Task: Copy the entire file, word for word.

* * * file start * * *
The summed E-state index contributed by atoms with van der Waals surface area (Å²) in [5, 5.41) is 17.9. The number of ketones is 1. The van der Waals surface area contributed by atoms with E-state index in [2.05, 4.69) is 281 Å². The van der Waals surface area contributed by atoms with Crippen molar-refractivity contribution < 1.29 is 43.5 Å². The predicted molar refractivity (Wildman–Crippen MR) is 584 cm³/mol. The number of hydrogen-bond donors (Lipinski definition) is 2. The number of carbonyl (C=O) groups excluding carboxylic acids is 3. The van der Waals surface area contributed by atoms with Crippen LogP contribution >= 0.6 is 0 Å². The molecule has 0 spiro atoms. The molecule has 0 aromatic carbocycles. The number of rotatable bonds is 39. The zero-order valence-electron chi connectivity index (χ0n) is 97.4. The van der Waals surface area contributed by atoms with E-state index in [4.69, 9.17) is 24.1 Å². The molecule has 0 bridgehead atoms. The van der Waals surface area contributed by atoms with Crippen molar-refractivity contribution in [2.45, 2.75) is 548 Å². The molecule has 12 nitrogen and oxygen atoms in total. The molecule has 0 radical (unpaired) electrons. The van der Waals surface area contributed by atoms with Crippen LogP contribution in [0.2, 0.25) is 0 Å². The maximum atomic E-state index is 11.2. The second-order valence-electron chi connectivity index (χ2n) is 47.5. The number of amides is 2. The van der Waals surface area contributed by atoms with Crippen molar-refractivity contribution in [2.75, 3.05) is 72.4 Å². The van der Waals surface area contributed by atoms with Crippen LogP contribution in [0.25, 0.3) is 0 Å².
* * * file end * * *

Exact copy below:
The summed E-state index contributed by atoms with van der Waals surface area (Å²) in [5, 5.41) is 17.9. The number of ketones is 1. The van der Waals surface area contributed by atoms with E-state index in [2.05, 4.69) is 281 Å². The van der Waals surface area contributed by atoms with Crippen molar-refractivity contribution < 1.29 is 43.5 Å². The predicted molar refractivity (Wildman–Crippen MR) is 584 cm³/mol. The number of hydrogen-bond donors (Lipinski definition) is 2. The number of carbonyl (C=O) groups excluding carboxylic acids is 3. The van der Waals surface area contributed by atoms with Crippen LogP contribution >= 0.6 is 0 Å². The molecule has 0 spiro atoms. The molecule has 0 aromatic carbocycles. The number of rotatable bonds is 39. The zero-order valence-electron chi connectivity index (χ0n) is 97.4. The van der Waals surface area contributed by atoms with E-state index in [4.69, 9.17) is 24.1 Å². The molecule has 0 bridgehead atoms. The van der Waals surface area contributed by atoms with Crippen molar-refractivity contribution in [2.45, 2.75) is 548 Å². The molecule has 12 nitrogen and oxygen atoms in total. The molecule has 0 radical (unpaired) electrons. The van der Waals surface area contributed by atoms with Crippen LogP contribution in [0.2, 0.25) is 0 Å². The maximum atomic E-state index is 11.2. The second-order valence-electron chi connectivity index (χ2n) is 47.5. The number of amides is 2. The van der Waals surface area contributed by atoms with Crippen molar-refractivity contribution in [2.75, 3.05) is 72.4 Å². The van der Waals surface area contributed by atoms with Crippen LogP contribution in [0.25, 0.3) is 0 Å².